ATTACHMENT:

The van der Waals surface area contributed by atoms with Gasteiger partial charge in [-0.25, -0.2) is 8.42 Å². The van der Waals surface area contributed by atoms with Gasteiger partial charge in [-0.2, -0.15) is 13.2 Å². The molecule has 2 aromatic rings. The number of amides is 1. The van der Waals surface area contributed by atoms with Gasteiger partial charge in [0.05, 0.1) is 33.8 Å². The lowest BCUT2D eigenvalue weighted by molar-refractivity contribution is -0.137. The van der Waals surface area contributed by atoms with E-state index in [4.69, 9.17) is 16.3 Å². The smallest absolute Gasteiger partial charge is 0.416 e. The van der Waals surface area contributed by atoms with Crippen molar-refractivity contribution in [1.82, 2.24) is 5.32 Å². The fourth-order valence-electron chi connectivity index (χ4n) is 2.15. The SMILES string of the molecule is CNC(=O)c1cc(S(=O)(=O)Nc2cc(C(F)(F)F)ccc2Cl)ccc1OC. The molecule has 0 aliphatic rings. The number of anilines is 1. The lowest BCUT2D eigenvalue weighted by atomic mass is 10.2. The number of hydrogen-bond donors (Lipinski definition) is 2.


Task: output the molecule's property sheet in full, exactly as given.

The van der Waals surface area contributed by atoms with Gasteiger partial charge in [-0.25, -0.2) is 8.42 Å². The van der Waals surface area contributed by atoms with Gasteiger partial charge in [-0.2, -0.15) is 13.2 Å². The molecule has 2 aromatic rings. The number of amides is 1. The van der Waals surface area contributed by atoms with Gasteiger partial charge in [0.05, 0.1) is 33.8 Å². The lowest BCUT2D eigenvalue weighted by molar-refractivity contribution is -0.137. The van der Waals surface area contributed by atoms with E-state index in [4.69, 9.17) is 16.3 Å². The smallest absolute Gasteiger partial charge is 0.416 e. The van der Waals surface area contributed by atoms with Crippen molar-refractivity contribution in [1.82, 2.24) is 5.32 Å². The fourth-order valence-electron chi connectivity index (χ4n) is 2.15. The SMILES string of the molecule is CNC(=O)c1cc(S(=O)(=O)Nc2cc(C(F)(F)F)ccc2Cl)ccc1OC. The molecule has 0 aliphatic rings. The number of anilines is 1. The lowest BCUT2D eigenvalue weighted by atomic mass is 10.2. The number of hydrogen-bond donors (Lipinski definition) is 2.